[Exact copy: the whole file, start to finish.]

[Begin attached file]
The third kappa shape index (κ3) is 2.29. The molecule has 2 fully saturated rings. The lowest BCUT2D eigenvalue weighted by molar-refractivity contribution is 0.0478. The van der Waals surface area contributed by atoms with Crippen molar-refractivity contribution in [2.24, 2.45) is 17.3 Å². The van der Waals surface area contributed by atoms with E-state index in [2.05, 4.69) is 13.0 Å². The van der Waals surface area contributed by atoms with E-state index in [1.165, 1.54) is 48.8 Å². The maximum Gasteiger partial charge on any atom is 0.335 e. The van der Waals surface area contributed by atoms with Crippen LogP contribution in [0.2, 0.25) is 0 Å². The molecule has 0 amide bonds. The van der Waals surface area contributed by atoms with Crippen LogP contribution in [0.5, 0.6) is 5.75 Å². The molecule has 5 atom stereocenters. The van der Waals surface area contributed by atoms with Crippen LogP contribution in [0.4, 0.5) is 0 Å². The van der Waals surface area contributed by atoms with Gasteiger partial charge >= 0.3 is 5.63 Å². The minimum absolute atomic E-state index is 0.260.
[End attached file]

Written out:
The third kappa shape index (κ3) is 2.29. The molecule has 2 fully saturated rings. The lowest BCUT2D eigenvalue weighted by molar-refractivity contribution is 0.0478. The van der Waals surface area contributed by atoms with Crippen molar-refractivity contribution in [2.24, 2.45) is 17.3 Å². The van der Waals surface area contributed by atoms with E-state index in [2.05, 4.69) is 13.0 Å². The van der Waals surface area contributed by atoms with E-state index in [1.165, 1.54) is 48.8 Å². The maximum Gasteiger partial charge on any atom is 0.335 e. The van der Waals surface area contributed by atoms with Crippen LogP contribution in [0.2, 0.25) is 0 Å². The molecule has 0 amide bonds. The van der Waals surface area contributed by atoms with Crippen LogP contribution in [0.5, 0.6) is 5.75 Å². The molecule has 5 atom stereocenters. The van der Waals surface area contributed by atoms with Crippen LogP contribution in [0.4, 0.5) is 0 Å². The van der Waals surface area contributed by atoms with Gasteiger partial charge >= 0.3 is 5.63 Å². The minimum absolute atomic E-state index is 0.260.